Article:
WHEN the sun rose on the Sage Sagittarius, hundreds of kilometres off the Queensland coast five years ago today, it lit up a ship riven with fear and confusion.
The crew had by now scoured the ship and surrounding waters for any sign of the veteran seafarer.
If he had gone overboard as suspected, the 26-hour window for survival was about to close.
When the Filipino crew were told that their cook had vanished, suspicion engulfed the vessel.
An equally bizarre death two weeks later would earn the Sagittarius its notorious "Death Ship" nickname.
MAJOR PROJECT: ABOARD THE DEATH SHIP
The last time the cook was seen, he was headed to the bridge. When Mr Llanto never returned, the crew feared foul play.
"They almost all thinking that, because you understand that he was called to the bridge in the early morning. Then the chief cook did not come back to the galley - his area."
This is the first time a crew member on board the Sagittarius at the time of the deaths has spoken in detail about what life was like on the ship. They are speaking anonymously out of concern for their safety.
WHAT THE DEATH SHIP SAILOR HEARD
The former Sagittarius sailor remembers the moment the crew realised the senior cook was gone.
"We check every room and cannot see the chief cook," he said.
"I don't believe the chief cook would go overboard by himself."
The sailor said the cook had been worried, fearing that crew members were frustrated as he served them smaller meals.
He said the cook had complained that he was being ordered to use less food but, "The crew is hungry and angry at me".
During the inquest, the Coroner heard allegations that Sage Sagittarius Captain Venancio Salas Jnr had ordered the cook to cut down on serving sizes to save money.
The cook's death marked the start of a saga that continues to haunt two branches of Australian police and has driven a coronial inquest and Senate Inquiry.
The seafarer said on-board chatter suggested there was an argument before the cook's disappearance.
In the sailor's telling, the ship's audio recorder was switched off at the height of the argument.
The coronial inquest heard evidence that the ship's Voyage Data Recorder (its black box equivalent) was somehow switched off around the time of Mr Llanto's death.
NSW Deputy Coroner Sharon Freund heard it was also turned off when chief engineer Hector Collado, 55, was killed two weeks after Mr Llanto.
The engineer was struck on the skull, likely with some sort of weapon according to the Coroner, before falling 11m to his death.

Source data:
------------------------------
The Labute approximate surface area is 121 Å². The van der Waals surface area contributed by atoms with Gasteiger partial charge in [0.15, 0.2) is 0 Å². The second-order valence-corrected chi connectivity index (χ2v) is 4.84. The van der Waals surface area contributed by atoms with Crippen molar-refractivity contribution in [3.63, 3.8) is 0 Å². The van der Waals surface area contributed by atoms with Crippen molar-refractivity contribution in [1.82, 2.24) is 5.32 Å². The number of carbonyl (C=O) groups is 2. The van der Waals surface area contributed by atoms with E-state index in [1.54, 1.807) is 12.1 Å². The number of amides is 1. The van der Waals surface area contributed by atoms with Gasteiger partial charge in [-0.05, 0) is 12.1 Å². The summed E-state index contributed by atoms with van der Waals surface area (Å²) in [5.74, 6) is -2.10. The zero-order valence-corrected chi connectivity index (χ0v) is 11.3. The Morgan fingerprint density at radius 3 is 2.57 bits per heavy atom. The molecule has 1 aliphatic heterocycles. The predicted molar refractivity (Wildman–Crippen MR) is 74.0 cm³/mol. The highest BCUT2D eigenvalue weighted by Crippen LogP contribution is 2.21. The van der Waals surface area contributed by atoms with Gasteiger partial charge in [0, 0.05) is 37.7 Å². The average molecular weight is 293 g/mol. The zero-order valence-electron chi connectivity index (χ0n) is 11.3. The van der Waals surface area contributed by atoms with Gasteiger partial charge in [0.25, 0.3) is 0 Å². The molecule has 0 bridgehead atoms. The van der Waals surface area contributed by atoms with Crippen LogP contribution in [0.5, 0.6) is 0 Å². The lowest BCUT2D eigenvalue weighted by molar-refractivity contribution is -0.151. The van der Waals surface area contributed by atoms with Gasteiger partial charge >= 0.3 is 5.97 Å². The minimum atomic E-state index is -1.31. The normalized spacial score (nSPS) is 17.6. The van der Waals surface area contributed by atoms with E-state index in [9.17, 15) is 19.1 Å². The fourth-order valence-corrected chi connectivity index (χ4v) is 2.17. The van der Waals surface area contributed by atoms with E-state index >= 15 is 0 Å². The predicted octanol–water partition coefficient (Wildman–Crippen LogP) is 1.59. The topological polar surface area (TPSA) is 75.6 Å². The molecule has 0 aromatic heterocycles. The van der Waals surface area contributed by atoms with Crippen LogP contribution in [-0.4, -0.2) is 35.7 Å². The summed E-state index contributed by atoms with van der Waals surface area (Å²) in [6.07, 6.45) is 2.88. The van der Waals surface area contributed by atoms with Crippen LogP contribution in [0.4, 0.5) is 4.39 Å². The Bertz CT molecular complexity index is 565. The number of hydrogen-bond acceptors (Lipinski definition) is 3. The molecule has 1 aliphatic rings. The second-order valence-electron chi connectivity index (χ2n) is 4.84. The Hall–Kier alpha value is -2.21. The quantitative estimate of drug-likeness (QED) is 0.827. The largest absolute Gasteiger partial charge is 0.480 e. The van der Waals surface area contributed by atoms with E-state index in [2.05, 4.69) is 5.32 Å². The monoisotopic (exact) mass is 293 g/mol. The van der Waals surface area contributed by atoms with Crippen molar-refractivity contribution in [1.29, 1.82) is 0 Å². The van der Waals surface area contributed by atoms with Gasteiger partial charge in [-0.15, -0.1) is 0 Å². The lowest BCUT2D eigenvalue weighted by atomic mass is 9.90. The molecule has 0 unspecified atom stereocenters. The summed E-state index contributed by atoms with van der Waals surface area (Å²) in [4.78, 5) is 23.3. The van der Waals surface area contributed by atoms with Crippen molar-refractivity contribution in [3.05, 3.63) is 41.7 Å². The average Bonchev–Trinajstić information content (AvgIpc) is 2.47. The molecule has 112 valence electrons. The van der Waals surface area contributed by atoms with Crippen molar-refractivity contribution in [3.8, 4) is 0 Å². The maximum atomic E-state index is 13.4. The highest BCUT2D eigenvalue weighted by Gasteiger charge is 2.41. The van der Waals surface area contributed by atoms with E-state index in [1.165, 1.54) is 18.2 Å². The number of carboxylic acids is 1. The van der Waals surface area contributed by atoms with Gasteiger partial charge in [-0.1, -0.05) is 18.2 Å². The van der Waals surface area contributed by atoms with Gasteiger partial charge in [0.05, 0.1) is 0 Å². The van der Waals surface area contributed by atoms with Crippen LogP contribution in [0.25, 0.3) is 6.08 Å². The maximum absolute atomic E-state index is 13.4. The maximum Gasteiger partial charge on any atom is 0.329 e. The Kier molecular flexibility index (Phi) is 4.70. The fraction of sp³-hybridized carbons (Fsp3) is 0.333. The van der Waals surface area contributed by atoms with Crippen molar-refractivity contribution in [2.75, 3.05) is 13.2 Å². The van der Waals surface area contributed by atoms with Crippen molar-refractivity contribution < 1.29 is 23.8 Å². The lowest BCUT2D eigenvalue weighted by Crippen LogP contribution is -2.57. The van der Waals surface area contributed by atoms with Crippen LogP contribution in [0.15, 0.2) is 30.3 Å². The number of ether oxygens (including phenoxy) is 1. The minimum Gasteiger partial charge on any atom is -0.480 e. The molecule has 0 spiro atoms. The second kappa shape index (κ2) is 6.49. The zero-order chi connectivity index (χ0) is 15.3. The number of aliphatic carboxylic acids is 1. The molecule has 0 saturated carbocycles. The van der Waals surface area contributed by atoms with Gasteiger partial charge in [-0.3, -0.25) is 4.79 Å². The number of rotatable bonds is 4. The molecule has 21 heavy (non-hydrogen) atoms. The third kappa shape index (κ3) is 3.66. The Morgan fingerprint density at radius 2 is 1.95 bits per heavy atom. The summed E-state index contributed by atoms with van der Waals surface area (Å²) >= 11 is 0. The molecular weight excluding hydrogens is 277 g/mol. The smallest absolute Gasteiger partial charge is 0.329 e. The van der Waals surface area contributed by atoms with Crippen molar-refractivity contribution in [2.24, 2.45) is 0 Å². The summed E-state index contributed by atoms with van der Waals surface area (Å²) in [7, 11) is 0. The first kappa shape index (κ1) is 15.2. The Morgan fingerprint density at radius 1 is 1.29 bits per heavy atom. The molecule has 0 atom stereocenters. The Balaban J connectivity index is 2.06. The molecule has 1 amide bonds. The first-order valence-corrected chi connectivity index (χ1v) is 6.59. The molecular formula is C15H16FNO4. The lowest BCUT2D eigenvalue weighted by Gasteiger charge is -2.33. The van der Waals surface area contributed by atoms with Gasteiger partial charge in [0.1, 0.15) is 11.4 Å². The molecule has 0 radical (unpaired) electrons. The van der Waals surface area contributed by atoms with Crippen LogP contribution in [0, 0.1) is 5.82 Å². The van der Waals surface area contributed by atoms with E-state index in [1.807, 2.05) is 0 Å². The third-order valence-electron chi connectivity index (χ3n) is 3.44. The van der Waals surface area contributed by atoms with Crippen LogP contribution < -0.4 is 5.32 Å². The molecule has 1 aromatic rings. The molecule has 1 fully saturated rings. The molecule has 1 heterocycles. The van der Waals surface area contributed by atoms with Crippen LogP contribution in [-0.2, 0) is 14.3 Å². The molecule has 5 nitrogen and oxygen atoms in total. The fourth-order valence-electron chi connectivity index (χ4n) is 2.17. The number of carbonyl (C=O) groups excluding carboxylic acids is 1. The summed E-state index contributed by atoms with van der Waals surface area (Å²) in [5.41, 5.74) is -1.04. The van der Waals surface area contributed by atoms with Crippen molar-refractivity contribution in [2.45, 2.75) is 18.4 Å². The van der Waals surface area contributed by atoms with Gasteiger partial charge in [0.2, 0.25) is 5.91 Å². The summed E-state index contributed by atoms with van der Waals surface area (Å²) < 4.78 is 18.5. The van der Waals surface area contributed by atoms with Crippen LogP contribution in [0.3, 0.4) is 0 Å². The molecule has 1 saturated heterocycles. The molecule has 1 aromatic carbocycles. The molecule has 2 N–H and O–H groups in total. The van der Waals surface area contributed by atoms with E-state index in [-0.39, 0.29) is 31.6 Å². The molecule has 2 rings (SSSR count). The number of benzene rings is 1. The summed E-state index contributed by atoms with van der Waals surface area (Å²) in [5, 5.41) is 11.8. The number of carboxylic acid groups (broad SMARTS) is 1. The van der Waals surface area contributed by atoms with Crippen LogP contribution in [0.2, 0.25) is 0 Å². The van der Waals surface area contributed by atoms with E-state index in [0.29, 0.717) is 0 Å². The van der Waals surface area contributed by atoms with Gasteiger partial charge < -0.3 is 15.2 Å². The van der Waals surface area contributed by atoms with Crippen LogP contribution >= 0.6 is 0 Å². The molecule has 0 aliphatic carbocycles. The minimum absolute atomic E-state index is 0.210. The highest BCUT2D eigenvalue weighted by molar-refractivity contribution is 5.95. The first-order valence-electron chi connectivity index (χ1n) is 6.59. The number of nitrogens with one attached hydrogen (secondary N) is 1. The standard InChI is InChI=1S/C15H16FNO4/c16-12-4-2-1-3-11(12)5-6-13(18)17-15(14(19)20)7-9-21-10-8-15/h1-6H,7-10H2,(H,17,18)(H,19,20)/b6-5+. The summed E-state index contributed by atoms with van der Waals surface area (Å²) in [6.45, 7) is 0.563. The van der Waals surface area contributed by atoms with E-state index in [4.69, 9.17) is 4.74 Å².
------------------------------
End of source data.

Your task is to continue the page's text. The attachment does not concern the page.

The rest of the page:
TRAPPED ON BOARD AS SUSPICION GROWS
The crew were instructed to deliver statements on their whereabouts around the time of the cook's disappearance, with detailed notes on time. Their statements would be read by the captain before being handed to a company executive.
This information would later be passed on to the AFP's investigators, who would describe it as "contaminated evidence".
On the day of Mr Collado's death, he was just hours away from heading home after completing his contract.
He had told family members in the Philippines that he was frightened. Mr Collado's wife told how her late husband had instructed family to take a variety of safety precautions when they collected him from the airport.
Weeks later after the ship left Australia, safety superintendent Kosaku Monji -- who arrived by helicopter to work alongside the company executive -- was found crushed to death in a conveyor belt. His death was not examined in-depth by the inquest.
Since the 2012 incident no charges have been laid against anyone on board.
WHAT THE INQUEST FOUND OUT
Coroner Freund wrote that evidence suggested Captain Salas "caused or authorised the disappearance of Mr Llanto", and knew more than he told the court.
She also wrote that Mr Llanto died as a result of "foul play by a person or persons on the vessel".
His disappearance likely followed him either being thrown off the ship or killed on the ship with his body dumped at a later point.
During the inquest, Capt Salas admitted to physically abusing a gay cook - a colleague of Mr Llanto - and selling guns.
He was also accused by one crew member of threatening those on board by saying "Wherever you hide, I can find you".
Capt Salas has consistently and strenuously denied any wrongdoing, or any connection to the deaths.
Turning to Mr Collado, Coroner Freund wrote that he was likely hit by "some kind of weapon" and was either thrown over the side of the deck to his death, or fell over the railing after being struck.
NO JUSTICE FOR THE DEAD
The NSW Police and Australian Federal Police declined to say whether officers were still investigating the deaths. Both agencies say they are still considering the Coroner's findings, released in May.
Now the Philippines Government has confirmed it is considering launching its own investigation
NSW Consul-General of the Philippines Anne Jalandoon-Louis told News Corp the government was examining the findings of the inquest into the two deaths.
Because the two dead men were Filipinos working abroad, such an investigation would likely be led by the government's powerful Department of Labour and Employment.
"We're at the stage where the relevant Philippines agencies are looking at the information that has come out so far regarding the case, including the result of the inquest done by the Coroner's court here," she said.
"We've been monitoring the developments and provided information in coordination with our embassy in Canberra."
Tonight the Sage Sagittarius is due to arrive at the Port of Newcastle, the scene of Mr Collado's death.
But for now, Mr Llanto's wife Nelia and their children now 16 and 12, along with Mr Collado's wife Rebecca and their children and grandchildren, continue to wait. Five years and counting.
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